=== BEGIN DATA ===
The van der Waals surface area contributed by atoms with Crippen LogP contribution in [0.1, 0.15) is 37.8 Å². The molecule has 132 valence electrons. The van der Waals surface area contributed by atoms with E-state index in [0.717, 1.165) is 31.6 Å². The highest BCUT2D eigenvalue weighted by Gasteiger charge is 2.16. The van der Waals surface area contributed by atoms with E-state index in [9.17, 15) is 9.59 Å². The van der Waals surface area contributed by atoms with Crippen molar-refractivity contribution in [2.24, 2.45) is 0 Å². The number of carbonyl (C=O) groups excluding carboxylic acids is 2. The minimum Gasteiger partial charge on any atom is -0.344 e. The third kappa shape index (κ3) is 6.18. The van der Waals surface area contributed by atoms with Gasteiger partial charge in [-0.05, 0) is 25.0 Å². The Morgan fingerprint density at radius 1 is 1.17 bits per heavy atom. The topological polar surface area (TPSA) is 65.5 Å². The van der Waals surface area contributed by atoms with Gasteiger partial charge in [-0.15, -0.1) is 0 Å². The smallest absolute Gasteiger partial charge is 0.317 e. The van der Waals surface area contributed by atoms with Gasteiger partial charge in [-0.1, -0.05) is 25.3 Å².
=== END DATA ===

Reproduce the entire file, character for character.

The van der Waals surface area contributed by atoms with Crippen LogP contribution in [0.1, 0.15) is 37.8 Å². The molecule has 132 valence electrons. The van der Waals surface area contributed by atoms with E-state index in [0.717, 1.165) is 31.6 Å². The highest BCUT2D eigenvalue weighted by Gasteiger charge is 2.16. The van der Waals surface area contributed by atoms with E-state index in [9.17, 15) is 9.59 Å². The van der Waals surface area contributed by atoms with Crippen molar-refractivity contribution in [2.24, 2.45) is 0 Å². The number of carbonyl (C=O) groups excluding carboxylic acids is 2. The minimum Gasteiger partial charge on any atom is -0.344 e. The third kappa shape index (κ3) is 6.18. The van der Waals surface area contributed by atoms with Gasteiger partial charge in [-0.05, 0) is 25.0 Å². The Morgan fingerprint density at radius 1 is 1.17 bits per heavy atom. The topological polar surface area (TPSA) is 65.5 Å². The van der Waals surface area contributed by atoms with Gasteiger partial charge in [-0.15, -0.1) is 0 Å². The smallest absolute Gasteiger partial charge is 0.317 e. The van der Waals surface area contributed by atoms with Gasteiger partial charge in [-0.1, -0.05) is 25.3 Å².